This month we celebrated two years of being a Grade A Licensed Goat Dairy.
It's an easy milestone to keep track of because Banzai, our son, also turned two this month.
I'll never forget standing in our cheese make room with our inspector, 5 days after giving birth, going through all the final inspections, trying not to pass out from pain. That same day I developed a case of mastitis and desperately needed to just lie down and heal.
What kind of idiots start a goat dairy the same week they gave birth to a child, while also raising a 2.5 year old?
The same idiots who have known each other just shy of three years this same month. I mean, imagine dating a super cute guy and then 3 months later crossing all the boundaries when you ask him to please please please just put the anti-nausea medication up your butt while you're sleeping.
What's that saying? We make plans and God laughs?
Sounds about right.
Don't get me wrong.
Because at least there's laughing.
And I can honestly say, ever since I met Matthew and we started this ridiculously insane journey together, there has always been laughing.
So much love I sometimes think my heart will burst.
What there hasn't been is an abundance of money.
Because every single penny we make we have thrown into our business.
Matthew showed me an article the other day: "Start-up and operating costs for artisan cheese companies". I didn't even read it. I already knew the answer. We've lived the answer. We're living the answer.
It's expensive on your time, it's expensive on your resources, and it's expensive on your pocketbook.
But this year, knock on wood, it kind of feels like we're getting our wits about us.
Our goat herd is stable and closed, meaning we're not adding any more girls except for ones we breed. This is huge in the harmony of things, because every time you add a new animal it creates unrest and stress in the herd.
We've got an order and rhythm down with our cheese makes. We've decided to focus on making just three cheeses: Chevre (Thai Garlic and Plain), Halloumi, and a Raw Milk Aged Cheese that we have yet to name. In the past we were all over the place with what cheese we were making. In a sense, we were chasing the money. Whatever we thought we could sell we would make. But, in reality, we never sold out. And we threw a lot of cheese away. Which basically is like setting money on fire.
We've changed our business model and are becoming more wholesale based than Farmer's Market based. This was sad for us, because we love Farmer's Markets. We love what they represent and we love what they bring to communities. At our peak we were working 5 Farmer's Markets a week. It's too much. Obviously we aren't capable of working all those ourselves so we had to pay labor to do it. And on top of that, there's no given you'll make any money at a market. You're always at a whim of the weather, other events that may be going on, or people's shopping habits (it's hard for a lot of people to buy cheese if they're not going straight home). This year we have committed to just two markets. Puyallup Farmer's Market and Tumwater Farmer's Market. The rest of our cheese we are selling wholesale through our local co-ops, PCC Community Markets (we're in all of them), and chefs. And we've decided after the first trial CSA to continue our CSA another three months (you can sign up to start in July!). The biggest change in our model is one of predictability. At this point, our cheese is sold before we even make it. We're no longer guessing about what people will want to buy. We're making cheese to order. LIFE CHANGING.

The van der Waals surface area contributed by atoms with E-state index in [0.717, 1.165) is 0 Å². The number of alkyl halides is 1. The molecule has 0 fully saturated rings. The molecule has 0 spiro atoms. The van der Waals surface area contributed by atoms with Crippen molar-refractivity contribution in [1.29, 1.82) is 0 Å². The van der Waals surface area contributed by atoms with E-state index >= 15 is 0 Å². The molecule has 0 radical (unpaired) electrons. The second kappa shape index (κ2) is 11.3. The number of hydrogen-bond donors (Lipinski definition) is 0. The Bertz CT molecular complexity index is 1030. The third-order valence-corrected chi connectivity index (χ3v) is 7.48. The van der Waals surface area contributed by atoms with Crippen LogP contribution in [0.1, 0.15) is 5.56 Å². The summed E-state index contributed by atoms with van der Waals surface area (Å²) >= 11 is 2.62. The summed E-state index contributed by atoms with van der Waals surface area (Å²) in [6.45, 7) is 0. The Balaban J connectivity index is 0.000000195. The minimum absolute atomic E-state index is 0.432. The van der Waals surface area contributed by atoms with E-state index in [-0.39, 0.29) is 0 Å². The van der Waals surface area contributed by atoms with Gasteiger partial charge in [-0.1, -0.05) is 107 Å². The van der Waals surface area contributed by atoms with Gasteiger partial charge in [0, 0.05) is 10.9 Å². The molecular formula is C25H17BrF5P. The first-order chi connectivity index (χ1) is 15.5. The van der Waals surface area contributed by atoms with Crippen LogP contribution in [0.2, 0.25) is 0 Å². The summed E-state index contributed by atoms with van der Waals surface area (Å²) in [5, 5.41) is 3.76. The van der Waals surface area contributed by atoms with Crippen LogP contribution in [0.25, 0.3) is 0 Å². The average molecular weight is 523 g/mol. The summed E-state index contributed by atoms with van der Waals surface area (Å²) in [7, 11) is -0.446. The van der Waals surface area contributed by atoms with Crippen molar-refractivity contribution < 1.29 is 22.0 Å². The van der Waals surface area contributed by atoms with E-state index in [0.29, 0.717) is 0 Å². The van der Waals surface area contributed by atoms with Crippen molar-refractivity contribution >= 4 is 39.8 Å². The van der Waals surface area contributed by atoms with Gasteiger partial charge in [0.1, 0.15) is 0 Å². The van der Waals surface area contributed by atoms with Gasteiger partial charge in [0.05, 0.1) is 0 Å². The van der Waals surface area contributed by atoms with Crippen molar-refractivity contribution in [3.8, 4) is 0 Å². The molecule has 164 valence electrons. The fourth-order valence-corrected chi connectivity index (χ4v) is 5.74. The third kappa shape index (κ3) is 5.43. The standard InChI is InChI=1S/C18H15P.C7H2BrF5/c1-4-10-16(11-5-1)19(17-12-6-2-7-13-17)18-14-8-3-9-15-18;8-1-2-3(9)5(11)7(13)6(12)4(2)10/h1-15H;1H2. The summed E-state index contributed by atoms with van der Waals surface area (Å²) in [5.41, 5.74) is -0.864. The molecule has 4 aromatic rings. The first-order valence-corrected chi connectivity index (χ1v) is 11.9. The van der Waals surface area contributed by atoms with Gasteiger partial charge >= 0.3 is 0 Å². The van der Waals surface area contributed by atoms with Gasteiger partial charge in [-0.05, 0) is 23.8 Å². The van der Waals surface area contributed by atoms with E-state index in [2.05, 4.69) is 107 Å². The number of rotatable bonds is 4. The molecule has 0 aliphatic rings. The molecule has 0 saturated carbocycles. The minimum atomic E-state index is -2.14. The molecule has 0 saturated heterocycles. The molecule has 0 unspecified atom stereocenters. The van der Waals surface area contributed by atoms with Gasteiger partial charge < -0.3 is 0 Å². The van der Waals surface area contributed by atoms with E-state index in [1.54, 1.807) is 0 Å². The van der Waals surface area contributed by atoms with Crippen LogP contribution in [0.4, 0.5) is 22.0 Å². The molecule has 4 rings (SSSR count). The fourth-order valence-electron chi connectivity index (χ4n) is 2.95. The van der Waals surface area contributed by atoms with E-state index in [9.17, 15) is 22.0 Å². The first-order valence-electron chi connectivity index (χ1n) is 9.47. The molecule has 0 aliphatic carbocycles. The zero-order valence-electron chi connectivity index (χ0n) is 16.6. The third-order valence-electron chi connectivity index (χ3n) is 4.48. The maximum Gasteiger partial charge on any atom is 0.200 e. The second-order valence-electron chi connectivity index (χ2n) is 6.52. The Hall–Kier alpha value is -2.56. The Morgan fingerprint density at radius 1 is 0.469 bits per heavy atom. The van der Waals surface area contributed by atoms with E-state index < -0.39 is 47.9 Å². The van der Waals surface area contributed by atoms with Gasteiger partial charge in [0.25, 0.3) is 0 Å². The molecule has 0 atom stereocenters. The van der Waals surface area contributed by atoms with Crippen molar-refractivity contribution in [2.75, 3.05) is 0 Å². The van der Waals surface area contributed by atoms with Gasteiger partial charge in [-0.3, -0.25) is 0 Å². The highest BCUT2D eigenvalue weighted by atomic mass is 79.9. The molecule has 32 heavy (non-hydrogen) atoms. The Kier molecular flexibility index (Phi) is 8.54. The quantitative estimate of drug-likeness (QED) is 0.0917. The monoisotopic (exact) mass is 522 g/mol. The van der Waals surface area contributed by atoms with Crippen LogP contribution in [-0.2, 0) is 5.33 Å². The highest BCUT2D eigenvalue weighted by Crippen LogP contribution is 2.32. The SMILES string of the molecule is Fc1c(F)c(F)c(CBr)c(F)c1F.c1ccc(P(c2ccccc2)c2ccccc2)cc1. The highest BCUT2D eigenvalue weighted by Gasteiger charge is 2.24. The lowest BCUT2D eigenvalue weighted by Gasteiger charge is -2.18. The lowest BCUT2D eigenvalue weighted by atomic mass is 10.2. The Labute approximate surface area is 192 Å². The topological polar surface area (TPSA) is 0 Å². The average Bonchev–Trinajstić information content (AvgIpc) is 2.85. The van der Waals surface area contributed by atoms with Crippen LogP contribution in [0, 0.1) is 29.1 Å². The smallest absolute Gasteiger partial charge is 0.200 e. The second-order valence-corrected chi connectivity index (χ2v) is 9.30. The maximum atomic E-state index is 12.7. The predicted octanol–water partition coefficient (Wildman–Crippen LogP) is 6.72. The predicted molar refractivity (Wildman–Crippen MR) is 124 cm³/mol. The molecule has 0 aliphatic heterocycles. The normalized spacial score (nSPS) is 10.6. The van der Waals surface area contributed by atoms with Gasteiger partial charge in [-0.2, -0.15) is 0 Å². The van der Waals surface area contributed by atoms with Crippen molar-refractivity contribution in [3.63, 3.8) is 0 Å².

Before you start singing Shania Twain's "Looks like we made it" in your head though, we need to be honest.
We're still hustling our butts off. We still eat, sleep, and breathe this dairy. Our children actively participate in conversations around demoing, making cheese and caring for animals because it's so much of what we talk about. (If you want to see a really proud Mama moment go over to facebook and watch this video of Gizmo milking the goats!) They come with us on delivery days and walk into each place, ring the bell for service, and hand the person in charge the invoice. When we say this is a family business it doesn't get more family than this. We may have cut back on Farmer's Markets but we've started demoing weekly in PCC stores to help drive the demand of our halloumi up (and educate people on what this amazing piece of cheese tastes like after we grill it). We are actively searching for more wholesale accounts, more chefs and more CSA members. The bottom line is, we have to grow.
I read an article the other week about a farm to table chef. In it the reporter asked, "What are you most proud of." He answered, "I'm proud that we're profitable."
It seems like a silly thing right? Not very noble on the surface at least.
But it's that same profitability that allows him to buy from farmers at the price they ask, to pay his staff a living wage, and to keep his business open. Not to mention take care of his own family.
There is no shame in wanting to be profitable. It doesn't make the work we're doing less pure. It certainly doesn't detract from the beauty of taking the relationship we have with these animals and turning it into healthy and wholesome food for our community.
In fact, I would argue, it ensures that this farm continues to exist.
And so, even though we're still babies in this industry, we're optimistic and excited for what this year holds for us.
Maybe, just maybe, we'll see profitability.
And if this isn't the year we see profitability maybe it could be the year Banzai starts sleeping through the night. I mean, I don't want to get greedy here, but a girl can dream right?